FIG. 23 is a 90-270 cross sectional view showing the head drum assembly in FIG. 21 under a second positioning control;

FIG. 24 is a 0-180 cross sectional view showing the head drum in FIG. 21 under a first positioning control;

FIG. 25 is an exploded view showing the head drum assembly in FIG. 21;

FIG. 26(a) is a plan view which shows a tape guide head drum according to a third embodiment of the present invention;

FIG. 26(b) is a front view of FIG. 26(a), as viewed from an angular direction of 90;

FIG. 26(c) is a side view of FIG. 26(a), as viewed from an angular position of 180;

FIG. 27 is a 90-270 cross sectional view showing a head drum assembly according to a third second embodiment;

FIG. 28 is a 0-180 cross sectional view showing the head drum assembly in FIG. 27;

FIG. 29 is a 90-270 cross sectional view showing the head drum in FIG. 27 under a second positioning control;

FIG. 30 is a 0-180 cross sectional view showing the head drum in FIG. 27 under a first positioning control;

FIG. 31 is an exploded view showing the head drum assembly in FIG. 27;

FIG. 32 is a 90-270 cross sectional view showing a modification of a head drum assembly according to a third embodiment;

FIG. 33 is a 0-180 cross sectional view showing the head drum assembly in FIG. 32;

FIG. 34 is a 90-270 cross sectional view showing the head drum assembly in FIG. 32 under a second positioning control;

FIG. 35 is a 0-180 cross sectional view showing the head drum in FIG. 32 under a first positioning control;

FIG. 36 is an exploded view showing the head drum assembly in FIG. 32;

FIGS. 37(a) to 37(d) show modifications of location of axes of rotation of the head drum assemblies in the second and third embodiments;

FIGS. 38(a) to 39(c) are 0-180 cross sectional views showing modifications of a head drum assembly used in fourth to seventh embodiments;

FIG. 40(a) is a plan view which shows a tape guide head drum used in fourth and fifth embodiments;

FIG. 40(b) is a front view of FIG. 40(a), as viewed from an angular direction of 90;

FIG. 40(c) is a side view of FIG. 40(a), as viewed from an angular position of 180;

FIG. 41 is a 90-270 cross sectional view showing a head drum assembly according to a fourth embodiment;

FIG. 42 is a 0-180 cross sectional view showing the head drum assembly in FIG. 41;

FIG. 43 is a 90-270 cross sectional view showing the head drum assembly in FIG. 41 under a second positioning control;

FIG. 44 is a 0-180 cross sectional view showing the head drum in FIG. 41 under a first positioning control;

FIG. 45 is an exploded view showing the head drum assembly in FIG. 41;

FIG. 46 is a 90-270 cross sectional view showing a head drum assembly according to a fifth embodiment;

FIG. 47 is a 0-180 cross sectional view showing the head drum assembly in FIG. 46;

FIG. 48 is a 90-270 cross sectional view showing the head drum assembly in FIG. 46 under a second positioning control;

FIG. 49 is a 0-180 cross sectional view showing the head drum in FIG. 46 under a first positioning control;

FIG. 50 is an exploded view showing the head drum assembly in FIG. 46;

FIG. 51(a) is a plan view which shows a tape guide head drum according to a sixth embodiment;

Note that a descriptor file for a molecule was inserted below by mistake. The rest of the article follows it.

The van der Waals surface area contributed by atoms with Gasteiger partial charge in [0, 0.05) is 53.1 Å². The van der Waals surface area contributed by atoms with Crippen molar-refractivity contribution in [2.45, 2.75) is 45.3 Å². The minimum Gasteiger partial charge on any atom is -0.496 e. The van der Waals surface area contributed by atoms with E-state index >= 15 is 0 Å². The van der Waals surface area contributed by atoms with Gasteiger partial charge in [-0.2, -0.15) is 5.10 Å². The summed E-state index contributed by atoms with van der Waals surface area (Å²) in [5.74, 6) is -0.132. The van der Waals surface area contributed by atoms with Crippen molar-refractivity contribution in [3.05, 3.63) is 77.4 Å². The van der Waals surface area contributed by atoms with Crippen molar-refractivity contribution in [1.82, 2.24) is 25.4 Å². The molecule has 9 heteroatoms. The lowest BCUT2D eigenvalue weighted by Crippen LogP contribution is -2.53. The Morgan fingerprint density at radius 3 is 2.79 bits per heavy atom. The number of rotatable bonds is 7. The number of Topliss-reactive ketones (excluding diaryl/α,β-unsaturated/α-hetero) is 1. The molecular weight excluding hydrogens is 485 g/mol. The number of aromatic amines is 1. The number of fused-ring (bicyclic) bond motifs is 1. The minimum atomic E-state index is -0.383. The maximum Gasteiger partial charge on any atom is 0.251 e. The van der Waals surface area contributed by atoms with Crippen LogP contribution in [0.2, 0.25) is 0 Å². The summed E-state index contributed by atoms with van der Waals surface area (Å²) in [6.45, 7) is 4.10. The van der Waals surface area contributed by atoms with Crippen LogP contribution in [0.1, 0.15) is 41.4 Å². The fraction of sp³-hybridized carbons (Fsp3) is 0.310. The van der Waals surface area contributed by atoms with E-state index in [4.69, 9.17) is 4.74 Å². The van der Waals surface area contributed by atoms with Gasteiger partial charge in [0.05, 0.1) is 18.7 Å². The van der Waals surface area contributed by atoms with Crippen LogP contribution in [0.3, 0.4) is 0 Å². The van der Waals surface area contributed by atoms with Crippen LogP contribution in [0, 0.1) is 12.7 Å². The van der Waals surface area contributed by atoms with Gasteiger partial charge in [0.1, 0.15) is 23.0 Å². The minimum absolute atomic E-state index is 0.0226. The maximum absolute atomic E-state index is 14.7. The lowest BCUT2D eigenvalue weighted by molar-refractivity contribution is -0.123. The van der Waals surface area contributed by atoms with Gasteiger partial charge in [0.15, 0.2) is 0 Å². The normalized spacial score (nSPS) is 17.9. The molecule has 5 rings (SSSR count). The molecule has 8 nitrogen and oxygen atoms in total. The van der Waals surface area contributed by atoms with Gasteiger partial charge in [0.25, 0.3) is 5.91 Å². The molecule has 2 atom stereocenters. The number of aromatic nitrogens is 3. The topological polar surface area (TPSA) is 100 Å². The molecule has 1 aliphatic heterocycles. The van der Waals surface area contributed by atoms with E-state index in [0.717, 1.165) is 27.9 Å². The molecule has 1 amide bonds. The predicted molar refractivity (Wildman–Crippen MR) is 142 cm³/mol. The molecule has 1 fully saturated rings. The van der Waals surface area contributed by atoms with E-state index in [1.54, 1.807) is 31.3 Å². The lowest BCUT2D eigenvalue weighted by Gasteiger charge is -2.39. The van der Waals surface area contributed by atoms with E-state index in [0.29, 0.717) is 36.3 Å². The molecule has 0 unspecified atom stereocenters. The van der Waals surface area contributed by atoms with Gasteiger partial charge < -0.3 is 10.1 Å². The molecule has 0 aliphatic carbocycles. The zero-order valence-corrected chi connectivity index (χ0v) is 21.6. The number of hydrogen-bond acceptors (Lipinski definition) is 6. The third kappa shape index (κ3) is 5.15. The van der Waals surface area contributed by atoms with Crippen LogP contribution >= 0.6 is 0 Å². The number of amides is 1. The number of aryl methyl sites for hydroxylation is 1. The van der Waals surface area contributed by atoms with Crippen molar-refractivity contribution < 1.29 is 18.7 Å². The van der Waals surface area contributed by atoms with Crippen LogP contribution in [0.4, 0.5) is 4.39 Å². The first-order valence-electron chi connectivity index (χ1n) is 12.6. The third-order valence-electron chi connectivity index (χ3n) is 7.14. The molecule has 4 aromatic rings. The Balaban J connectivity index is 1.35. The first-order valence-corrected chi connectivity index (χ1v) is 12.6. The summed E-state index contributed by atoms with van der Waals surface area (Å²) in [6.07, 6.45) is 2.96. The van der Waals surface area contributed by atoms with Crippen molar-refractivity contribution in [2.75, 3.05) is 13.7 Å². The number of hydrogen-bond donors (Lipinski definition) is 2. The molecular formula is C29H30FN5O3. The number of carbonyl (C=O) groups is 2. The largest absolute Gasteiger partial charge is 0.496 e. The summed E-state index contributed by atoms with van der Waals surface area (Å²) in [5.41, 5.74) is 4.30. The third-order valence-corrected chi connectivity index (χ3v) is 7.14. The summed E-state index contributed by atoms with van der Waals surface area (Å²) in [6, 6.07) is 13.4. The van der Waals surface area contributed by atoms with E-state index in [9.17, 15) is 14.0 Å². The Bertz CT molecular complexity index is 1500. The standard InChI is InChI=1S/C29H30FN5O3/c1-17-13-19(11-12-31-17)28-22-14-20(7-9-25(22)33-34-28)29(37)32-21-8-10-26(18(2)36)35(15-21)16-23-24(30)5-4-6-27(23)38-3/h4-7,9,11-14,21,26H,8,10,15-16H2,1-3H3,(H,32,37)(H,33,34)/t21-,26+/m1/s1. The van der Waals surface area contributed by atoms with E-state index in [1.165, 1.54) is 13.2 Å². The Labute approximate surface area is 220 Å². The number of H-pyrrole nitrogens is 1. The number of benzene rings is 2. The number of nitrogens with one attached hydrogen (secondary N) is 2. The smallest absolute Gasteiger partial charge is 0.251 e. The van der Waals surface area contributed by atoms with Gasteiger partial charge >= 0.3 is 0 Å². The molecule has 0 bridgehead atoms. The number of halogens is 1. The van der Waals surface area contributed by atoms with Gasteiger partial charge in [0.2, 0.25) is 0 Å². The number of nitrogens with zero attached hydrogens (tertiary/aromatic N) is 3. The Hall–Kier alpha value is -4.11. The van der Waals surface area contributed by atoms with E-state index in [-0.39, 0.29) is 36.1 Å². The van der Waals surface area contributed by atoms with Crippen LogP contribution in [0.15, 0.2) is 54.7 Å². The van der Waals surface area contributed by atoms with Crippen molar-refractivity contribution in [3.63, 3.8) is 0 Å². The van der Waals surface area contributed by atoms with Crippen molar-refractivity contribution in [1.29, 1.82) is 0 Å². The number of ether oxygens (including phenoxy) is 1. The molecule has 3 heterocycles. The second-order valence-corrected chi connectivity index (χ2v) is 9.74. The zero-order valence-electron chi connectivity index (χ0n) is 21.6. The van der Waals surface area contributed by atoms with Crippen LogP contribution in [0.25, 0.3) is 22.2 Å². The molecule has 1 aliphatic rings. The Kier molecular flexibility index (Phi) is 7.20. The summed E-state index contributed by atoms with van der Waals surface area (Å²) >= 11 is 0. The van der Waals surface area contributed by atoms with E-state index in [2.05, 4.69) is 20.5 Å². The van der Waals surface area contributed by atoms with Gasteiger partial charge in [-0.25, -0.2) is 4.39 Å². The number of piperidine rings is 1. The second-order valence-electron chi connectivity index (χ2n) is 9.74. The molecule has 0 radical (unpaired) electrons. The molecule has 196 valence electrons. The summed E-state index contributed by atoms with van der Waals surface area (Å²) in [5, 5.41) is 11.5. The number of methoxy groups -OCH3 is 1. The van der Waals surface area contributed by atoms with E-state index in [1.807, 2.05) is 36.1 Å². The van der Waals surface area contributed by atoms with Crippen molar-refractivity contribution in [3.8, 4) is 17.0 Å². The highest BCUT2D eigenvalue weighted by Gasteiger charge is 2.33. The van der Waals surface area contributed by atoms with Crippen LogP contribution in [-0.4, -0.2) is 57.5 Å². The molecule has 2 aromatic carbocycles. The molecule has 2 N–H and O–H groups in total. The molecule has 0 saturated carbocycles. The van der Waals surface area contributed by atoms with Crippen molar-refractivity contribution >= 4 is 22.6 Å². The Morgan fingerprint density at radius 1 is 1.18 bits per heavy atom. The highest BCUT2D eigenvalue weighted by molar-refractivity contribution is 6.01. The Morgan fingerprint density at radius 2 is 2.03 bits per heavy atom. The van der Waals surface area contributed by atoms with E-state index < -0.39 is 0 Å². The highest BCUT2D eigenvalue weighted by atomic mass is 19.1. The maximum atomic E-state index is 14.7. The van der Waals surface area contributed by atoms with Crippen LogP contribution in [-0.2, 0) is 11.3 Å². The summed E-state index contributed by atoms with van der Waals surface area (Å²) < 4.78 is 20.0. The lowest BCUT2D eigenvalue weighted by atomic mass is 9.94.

FIG. 51(b) is a front view of FIG. 51(a), as viewed from an angular direction of 90;

FIG. 51(c) is a side view of FIG. 51(a), as viewed from an angular position of 180;

FIG. 52 is a 90-270 cross sectional view showing a head drum assembly according to a sixth embodiment;

FIG. 53 is a 0-180 cross sectional view showing the head drum assembly in FIG. 52;

FIG. 54 is a 0-180 cross sectional view showing the rotation of the head drum assembly clockwise in FIG. 52 under a first positioning control;

FIG. 55 is a 0-180 cross sectional view showing the rotation of the head drum in FIG. 52 counterclockwise under a first positioning control;

FIG. 56 is a 90-270 cross sectional view showing the head drum assembly in FIG. 52 under a second positioning control;

FIG. 57 is an exploded view showing the head drum assembly in FIG. 52;

FIG. 58(a) is a plan view which shows a modification of a tape guide head drum according to a sixth embodiment;

FIG. 58(b) is a front view of FIG. 58(a), as viewed from an angular direction of 90;

FIG. 58(c) is a side view of FIG. 58(a), as viewed from an angular position of 180;

FIG. 59(a) is a plan view which shows a tape guide head drum according to a seventh embodiment;

FIG. 59(b) is a front view of FIG. 59(a), as viewed from an angular direction of 90;

FIG. 59(c) is a side view of FIG. 59(a), as viewed from an angular position of 180;

FIG. 60 is a 90-270 cross sectional view showing a head drum assembly according to a seventh embodiment;

FIG. 61 is a 0-180 cross sectional view showing the head drum assembly in FIG. 60;

FIG. 62 is a 90-270 cross sectional view showing the head drum assembly FIG. 60 under a second positioning control;

FIG. 63 is a 0-180 cross sectional view showing the head drum in FIG. 60 under a first positioning control;

FIG. 64 is an exploded view showing the head drum assembly in FIG. 60;

FIGS. 65(a) to 65(h) are 0-180 cross sectional views showing the principle of a second positioning control and a location range of an axis of rotation of a head drum assembly; and

FIG. 66 is a perspective view showing a modification of a head drum assembly according to a sixth embodiment.

DESCRIPTION OF THE PREFERRED EMBODIMENT

Prior to describing embodiments of the present invention in detail, some types of possible failures of height adjustment of guide rollers in VTRs and principles of correcting undesired track set according to the present invention which are caused by the failures of height adjustment of the guide rollers will be discussed below with reference to FIGS. 4(A) to 4(I).